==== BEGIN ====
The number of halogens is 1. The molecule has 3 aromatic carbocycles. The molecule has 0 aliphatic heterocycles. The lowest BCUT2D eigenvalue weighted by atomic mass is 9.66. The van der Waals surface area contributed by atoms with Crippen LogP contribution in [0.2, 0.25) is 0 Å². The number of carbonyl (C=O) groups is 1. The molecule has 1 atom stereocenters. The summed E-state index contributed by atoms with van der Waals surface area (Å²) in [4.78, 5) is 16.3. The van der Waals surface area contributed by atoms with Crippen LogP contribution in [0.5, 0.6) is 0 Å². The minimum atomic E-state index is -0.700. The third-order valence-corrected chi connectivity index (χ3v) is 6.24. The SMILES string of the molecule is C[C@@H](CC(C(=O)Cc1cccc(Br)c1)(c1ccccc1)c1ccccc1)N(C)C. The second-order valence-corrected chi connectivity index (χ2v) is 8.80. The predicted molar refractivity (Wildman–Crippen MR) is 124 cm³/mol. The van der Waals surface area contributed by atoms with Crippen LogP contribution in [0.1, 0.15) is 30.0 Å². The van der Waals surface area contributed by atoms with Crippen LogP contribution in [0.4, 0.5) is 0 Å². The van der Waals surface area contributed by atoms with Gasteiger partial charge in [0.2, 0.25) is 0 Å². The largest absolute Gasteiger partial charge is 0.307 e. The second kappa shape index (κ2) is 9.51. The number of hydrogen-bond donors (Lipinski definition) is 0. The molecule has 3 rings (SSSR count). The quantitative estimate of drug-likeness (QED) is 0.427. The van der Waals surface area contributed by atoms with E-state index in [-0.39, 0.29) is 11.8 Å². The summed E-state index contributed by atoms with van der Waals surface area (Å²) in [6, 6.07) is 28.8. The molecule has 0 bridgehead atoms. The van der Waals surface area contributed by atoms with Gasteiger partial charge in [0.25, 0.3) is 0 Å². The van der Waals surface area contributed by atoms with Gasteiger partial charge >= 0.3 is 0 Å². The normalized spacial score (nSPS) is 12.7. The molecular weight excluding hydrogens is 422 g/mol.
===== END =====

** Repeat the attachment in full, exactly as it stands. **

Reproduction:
The number of halogens is 1. The molecule has 3 aromatic carbocycles. The molecule has 0 aliphatic heterocycles. The lowest BCUT2D eigenvalue weighted by atomic mass is 9.66. The van der Waals surface area contributed by atoms with Crippen LogP contribution in [0.2, 0.25) is 0 Å². The number of carbonyl (C=O) groups is 1. The molecule has 1 atom stereocenters. The summed E-state index contributed by atoms with van der Waals surface area (Å²) in [4.78, 5) is 16.3. The van der Waals surface area contributed by atoms with Crippen LogP contribution in [0.5, 0.6) is 0 Å². The minimum atomic E-state index is -0.700. The third-order valence-corrected chi connectivity index (χ3v) is 6.24. The SMILES string of the molecule is C[C@@H](CC(C(=O)Cc1cccc(Br)c1)(c1ccccc1)c1ccccc1)N(C)C. The second-order valence-corrected chi connectivity index (χ2v) is 8.80. The predicted molar refractivity (Wildman–Crippen MR) is 124 cm³/mol. The van der Waals surface area contributed by atoms with Crippen LogP contribution in [0.1, 0.15) is 30.0 Å². The van der Waals surface area contributed by atoms with Crippen LogP contribution in [0.4, 0.5) is 0 Å². The van der Waals surface area contributed by atoms with Gasteiger partial charge in [0.2, 0.25) is 0 Å². The largest absolute Gasteiger partial charge is 0.307 e. The second kappa shape index (κ2) is 9.51. The number of hydrogen-bond donors (Lipinski definition) is 0. The molecule has 3 rings (SSSR count). The quantitative estimate of drug-likeness (QED) is 0.427. The van der Waals surface area contributed by atoms with E-state index in [-0.39, 0.29) is 11.8 Å². The summed E-state index contributed by atoms with van der Waals surface area (Å²) in [6, 6.07) is 28.8. The molecule has 0 bridgehead atoms. The van der Waals surface area contributed by atoms with Gasteiger partial charge in [0.25, 0.3) is 0 Å². The van der Waals surface area contributed by atoms with Gasteiger partial charge >= 0.3 is 0 Å². The normalized spacial score (nSPS) is 12.7. The molecular weight excluding hydrogens is 422 g/mol.